Protractor and Elementor
Locators and elements are the foundation of any automated test (youdontsay). You spend a good portion of your time hunting down the right elements to interact with for tests. Sometimes, you find the right elements through trial, error, and multiple test runs. Not incredibly efficient, right? Thankfully, there are some great options available that help make test development a little less painful. Elementor is one such option that lets you search for and manipulate elements within a browser. Let’s take a look.
Elementor is a Node.js app available on GitHub. This project also includes plugins for Webstorm and Sublime, but for this tutorial we’ll just take a look at the features baked right in for Chrome. Since it’s built for Protractor it requires chromedriver and a running selenium server. Don’t forget to have those installed.
Elementor provides two components. First, it launches a separate Chrome browser with a custom extension built in to test your locators and elements. Second, it provides an additional pane in Chrome’s Developer Tools that helps suggest Protractor locators based on an element on the page you select.
To install simply run
npm install elementor -g. Once installed start up the selenium server with
webdriver-manager start. Finally, in another terminal session start Elementor with
elementor https://angularjs.org. The output should look similar to the following:
[20:35:14] I/hosted - Using the selenium server at http://localhost:4444/wd/hub [20:35:15] I/protractor - [20:35:15] I/protractor - ------- Element Explorer ------- [20:35:15] I/protractor - Starting WebDriver debugger in a child process. Element Explorer is still beta, please report issues at github.com/angular/protractor [20:35:15] I/protractor - [20:35:15] I/protractor - Type <tab> to see a list of locator strategies. [20:35:15] I/protractor - Use the `list` helper function to find elements by strategy: [20:35:15] I/protractor - e.g., list(by.binding('')) gets all bindings. [20:35:15] I/protractor - Server listening on 127.0.0.1:6969 Done starting protractor Starting elementor Elementor is listening on http://localhost:13000 Getting page at: https://angularjs.org Connected. Sending command: browser.get('https://angularjs.org'); Elementor is ready!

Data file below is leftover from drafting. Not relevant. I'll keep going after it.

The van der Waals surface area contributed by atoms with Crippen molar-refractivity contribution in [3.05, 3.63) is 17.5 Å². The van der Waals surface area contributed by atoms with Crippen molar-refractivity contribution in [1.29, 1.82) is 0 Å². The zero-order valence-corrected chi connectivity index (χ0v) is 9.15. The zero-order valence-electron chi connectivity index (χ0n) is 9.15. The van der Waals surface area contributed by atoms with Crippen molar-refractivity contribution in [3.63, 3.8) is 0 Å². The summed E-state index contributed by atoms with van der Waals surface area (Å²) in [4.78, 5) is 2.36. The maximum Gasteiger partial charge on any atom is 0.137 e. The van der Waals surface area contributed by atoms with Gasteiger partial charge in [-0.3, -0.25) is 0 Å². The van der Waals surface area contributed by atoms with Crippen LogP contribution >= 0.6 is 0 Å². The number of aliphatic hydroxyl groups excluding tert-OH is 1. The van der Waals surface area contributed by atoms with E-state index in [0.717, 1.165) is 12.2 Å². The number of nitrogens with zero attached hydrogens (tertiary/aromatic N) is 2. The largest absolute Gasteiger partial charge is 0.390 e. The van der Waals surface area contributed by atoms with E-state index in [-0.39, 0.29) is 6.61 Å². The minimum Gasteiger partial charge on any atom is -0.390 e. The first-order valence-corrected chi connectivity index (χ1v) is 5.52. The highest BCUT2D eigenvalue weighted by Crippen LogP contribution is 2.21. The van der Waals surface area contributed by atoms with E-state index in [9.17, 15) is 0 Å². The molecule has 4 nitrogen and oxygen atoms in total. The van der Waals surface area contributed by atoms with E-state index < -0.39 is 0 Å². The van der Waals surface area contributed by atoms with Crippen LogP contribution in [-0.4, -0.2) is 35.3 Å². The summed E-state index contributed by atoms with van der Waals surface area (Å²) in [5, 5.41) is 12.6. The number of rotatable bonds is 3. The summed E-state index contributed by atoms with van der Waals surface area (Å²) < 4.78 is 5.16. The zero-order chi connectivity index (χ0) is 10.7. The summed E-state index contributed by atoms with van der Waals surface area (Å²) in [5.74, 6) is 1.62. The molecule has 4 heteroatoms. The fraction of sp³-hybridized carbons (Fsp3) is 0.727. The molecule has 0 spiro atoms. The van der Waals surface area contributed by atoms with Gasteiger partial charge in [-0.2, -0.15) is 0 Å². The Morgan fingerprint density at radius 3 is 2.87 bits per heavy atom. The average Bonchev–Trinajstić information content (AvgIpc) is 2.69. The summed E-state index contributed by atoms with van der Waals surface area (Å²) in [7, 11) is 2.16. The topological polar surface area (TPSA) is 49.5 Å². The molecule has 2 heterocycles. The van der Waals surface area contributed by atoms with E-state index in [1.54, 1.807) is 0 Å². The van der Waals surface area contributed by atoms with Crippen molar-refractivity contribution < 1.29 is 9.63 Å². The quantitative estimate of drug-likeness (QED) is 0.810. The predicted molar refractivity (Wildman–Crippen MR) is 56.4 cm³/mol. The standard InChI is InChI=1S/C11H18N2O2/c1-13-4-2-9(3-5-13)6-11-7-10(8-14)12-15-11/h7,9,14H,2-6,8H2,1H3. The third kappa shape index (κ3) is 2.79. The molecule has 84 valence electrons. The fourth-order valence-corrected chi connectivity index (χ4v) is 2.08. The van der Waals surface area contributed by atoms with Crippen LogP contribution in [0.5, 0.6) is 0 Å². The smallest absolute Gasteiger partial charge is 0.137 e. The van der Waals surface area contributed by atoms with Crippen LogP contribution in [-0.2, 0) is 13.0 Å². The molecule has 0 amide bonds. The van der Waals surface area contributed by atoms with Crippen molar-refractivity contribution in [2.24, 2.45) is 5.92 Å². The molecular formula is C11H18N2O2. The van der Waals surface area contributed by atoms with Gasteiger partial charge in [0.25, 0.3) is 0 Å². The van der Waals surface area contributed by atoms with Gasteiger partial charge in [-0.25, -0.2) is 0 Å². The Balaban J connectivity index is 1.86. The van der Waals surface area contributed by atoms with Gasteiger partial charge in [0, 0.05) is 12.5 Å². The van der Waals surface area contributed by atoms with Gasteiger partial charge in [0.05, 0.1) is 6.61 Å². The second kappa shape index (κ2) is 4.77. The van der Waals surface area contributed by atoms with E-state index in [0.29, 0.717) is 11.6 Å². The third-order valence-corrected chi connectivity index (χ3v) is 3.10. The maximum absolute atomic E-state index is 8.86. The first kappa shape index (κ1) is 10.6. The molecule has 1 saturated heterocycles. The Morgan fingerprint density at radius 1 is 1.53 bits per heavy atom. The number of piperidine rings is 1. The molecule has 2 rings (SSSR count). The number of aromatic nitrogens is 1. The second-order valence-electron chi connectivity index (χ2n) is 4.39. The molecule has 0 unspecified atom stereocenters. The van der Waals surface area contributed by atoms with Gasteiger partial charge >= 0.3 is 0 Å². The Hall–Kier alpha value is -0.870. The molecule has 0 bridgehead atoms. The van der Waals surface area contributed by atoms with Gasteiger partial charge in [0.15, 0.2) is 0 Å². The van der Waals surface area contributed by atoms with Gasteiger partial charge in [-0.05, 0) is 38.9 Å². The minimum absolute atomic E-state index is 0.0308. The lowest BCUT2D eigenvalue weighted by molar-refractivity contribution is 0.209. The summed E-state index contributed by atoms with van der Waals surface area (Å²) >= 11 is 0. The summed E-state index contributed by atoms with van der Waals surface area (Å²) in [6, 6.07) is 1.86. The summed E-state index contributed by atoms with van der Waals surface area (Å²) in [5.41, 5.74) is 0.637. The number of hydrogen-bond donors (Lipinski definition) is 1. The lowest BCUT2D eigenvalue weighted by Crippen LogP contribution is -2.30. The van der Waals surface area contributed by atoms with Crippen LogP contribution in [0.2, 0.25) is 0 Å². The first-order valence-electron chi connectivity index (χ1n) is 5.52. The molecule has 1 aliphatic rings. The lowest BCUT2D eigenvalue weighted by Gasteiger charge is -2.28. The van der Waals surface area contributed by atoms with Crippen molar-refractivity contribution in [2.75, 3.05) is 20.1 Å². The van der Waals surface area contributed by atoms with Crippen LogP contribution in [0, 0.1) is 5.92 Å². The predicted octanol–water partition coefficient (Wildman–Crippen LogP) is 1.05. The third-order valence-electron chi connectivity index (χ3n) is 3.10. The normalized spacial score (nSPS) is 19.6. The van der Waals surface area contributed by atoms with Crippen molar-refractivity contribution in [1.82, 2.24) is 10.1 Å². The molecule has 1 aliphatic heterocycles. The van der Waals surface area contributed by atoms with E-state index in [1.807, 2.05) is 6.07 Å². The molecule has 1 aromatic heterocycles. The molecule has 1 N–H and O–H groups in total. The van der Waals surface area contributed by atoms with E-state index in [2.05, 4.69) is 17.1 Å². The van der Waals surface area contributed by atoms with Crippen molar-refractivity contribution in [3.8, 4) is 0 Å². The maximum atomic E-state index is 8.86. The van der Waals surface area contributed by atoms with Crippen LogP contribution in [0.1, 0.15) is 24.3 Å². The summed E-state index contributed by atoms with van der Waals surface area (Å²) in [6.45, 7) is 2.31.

This will cause a new Chrome browser window to pop up with the Elementor extension and navigate to the specified url. Let’s first take a look at what’s available in Developer Tools. In that new browser window, duplicate the tab. Why? According to the project, it’s a limitation of the extension as it won’t work in the same tab that was launched.
Now go to dev tools > Elements and a new Protractor pane will be available with the Styles, Computed, Event Listeners, etc. pane groupings. For your viewing pleasure, below is a gif of the steps.
If you select one of the elements in the Element pane, you will see a list of available locators under Protractor. For example, inspecting the “Name” text field on the page will generate the following locator options:
by.css('input[ng-model="yourName"]'):"1" by.css('input[placeholder="Enter a name here"]'):"1" by.css('input[type="text"]'):"4" by.model('yourName'):"1"
The number beside each locator represents how many times that particular element is used. Now that you have locators to work with, you can use one of them to test right on the page too. Copy one of the locators and go back to your first Chrome tab. Click on the Elementor extension, paste in the locator, and hit “Submit.” Elementor will provide a count of the element that you can manipulate further.
element.all(by.css('input[ng-model="yourName"]')).count() can be updated to
element.all(by.css('input[ng-model="yourName"]')).sendKeys(‘Strong Bad’) and the text field will be filled in accordingly.
That’s all there is to it. Elementor can be a great option for pinpointing locators and elements needed for a test. It makes finding and testing a little easier. Check out the project in GitHub and let us know what other tools you’ve used to help your workflow!